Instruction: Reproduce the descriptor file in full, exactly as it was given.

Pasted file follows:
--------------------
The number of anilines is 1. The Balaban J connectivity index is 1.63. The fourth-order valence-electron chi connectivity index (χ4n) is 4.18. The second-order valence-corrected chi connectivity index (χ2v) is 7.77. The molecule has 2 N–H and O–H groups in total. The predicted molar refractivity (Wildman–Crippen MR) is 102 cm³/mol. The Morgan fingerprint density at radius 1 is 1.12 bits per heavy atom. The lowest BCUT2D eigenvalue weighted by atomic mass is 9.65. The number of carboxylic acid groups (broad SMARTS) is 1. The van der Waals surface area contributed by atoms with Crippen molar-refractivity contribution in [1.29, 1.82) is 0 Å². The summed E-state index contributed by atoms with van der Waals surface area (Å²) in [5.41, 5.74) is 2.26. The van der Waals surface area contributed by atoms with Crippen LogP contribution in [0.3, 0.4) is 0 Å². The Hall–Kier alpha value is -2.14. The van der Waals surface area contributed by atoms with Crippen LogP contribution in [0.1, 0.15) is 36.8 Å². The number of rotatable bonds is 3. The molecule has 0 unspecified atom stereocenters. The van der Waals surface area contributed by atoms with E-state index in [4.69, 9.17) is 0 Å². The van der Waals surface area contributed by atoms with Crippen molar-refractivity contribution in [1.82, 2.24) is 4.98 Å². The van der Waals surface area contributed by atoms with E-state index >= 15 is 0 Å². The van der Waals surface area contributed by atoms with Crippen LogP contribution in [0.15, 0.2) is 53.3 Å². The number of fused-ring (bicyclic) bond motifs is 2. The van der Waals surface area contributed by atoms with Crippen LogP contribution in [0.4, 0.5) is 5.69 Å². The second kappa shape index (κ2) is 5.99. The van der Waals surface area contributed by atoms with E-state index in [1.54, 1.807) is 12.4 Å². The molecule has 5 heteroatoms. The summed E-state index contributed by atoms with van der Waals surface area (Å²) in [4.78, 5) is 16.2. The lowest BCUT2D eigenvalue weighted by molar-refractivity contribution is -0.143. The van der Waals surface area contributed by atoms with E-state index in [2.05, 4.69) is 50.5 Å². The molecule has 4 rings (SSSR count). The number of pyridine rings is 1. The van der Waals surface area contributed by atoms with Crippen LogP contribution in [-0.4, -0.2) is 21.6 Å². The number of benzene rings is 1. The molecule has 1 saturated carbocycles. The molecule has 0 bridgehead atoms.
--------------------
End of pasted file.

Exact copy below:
The number of anilines is 1. The Balaban J connectivity index is 1.63. The fourth-order valence-electron chi connectivity index (χ4n) is 4.18. The second-order valence-corrected chi connectivity index (χ2v) is 7.77. The molecule has 2 N–H and O–H groups in total. The predicted molar refractivity (Wildman–Crippen MR) is 102 cm³/mol. The Morgan fingerprint density at radius 1 is 1.12 bits per heavy atom. The lowest BCUT2D eigenvalue weighted by atomic mass is 9.65. The number of carboxylic acid groups (broad SMARTS) is 1. The van der Waals surface area contributed by atoms with Crippen molar-refractivity contribution in [1.29, 1.82) is 0 Å². The summed E-state index contributed by atoms with van der Waals surface area (Å²) in [5.41, 5.74) is 2.26. The van der Waals surface area contributed by atoms with Crippen LogP contribution in [0.3, 0.4) is 0 Å². The Hall–Kier alpha value is -2.14. The van der Waals surface area contributed by atoms with Crippen LogP contribution in [0.1, 0.15) is 36.8 Å². The number of rotatable bonds is 3. The molecule has 0 unspecified atom stereocenters. The van der Waals surface area contributed by atoms with E-state index in [4.69, 9.17) is 0 Å². The van der Waals surface area contributed by atoms with Crippen molar-refractivity contribution in [1.82, 2.24) is 4.98 Å². The van der Waals surface area contributed by atoms with E-state index >= 15 is 0 Å². The van der Waals surface area contributed by atoms with Crippen LogP contribution in [0.15, 0.2) is 53.3 Å². The number of fused-ring (bicyclic) bond motifs is 2. The van der Waals surface area contributed by atoms with Crippen LogP contribution in [0.4, 0.5) is 5.69 Å². The second kappa shape index (κ2) is 5.99. The van der Waals surface area contributed by atoms with E-state index in [1.54, 1.807) is 12.4 Å². The molecule has 5 heteroatoms. The summed E-state index contributed by atoms with van der Waals surface area (Å²) in [4.78, 5) is 16.2. The lowest BCUT2D eigenvalue weighted by molar-refractivity contribution is -0.143. The van der Waals surface area contributed by atoms with E-state index in [2.05, 4.69) is 50.5 Å². The molecule has 4 rings (SSSR count). The number of pyridine rings is 1. The van der Waals surface area contributed by atoms with Crippen LogP contribution in [-0.4, -0.2) is 21.6 Å². The number of benzene rings is 1. The molecule has 1 saturated carbocycles. The molecule has 0 bridgehead atoms.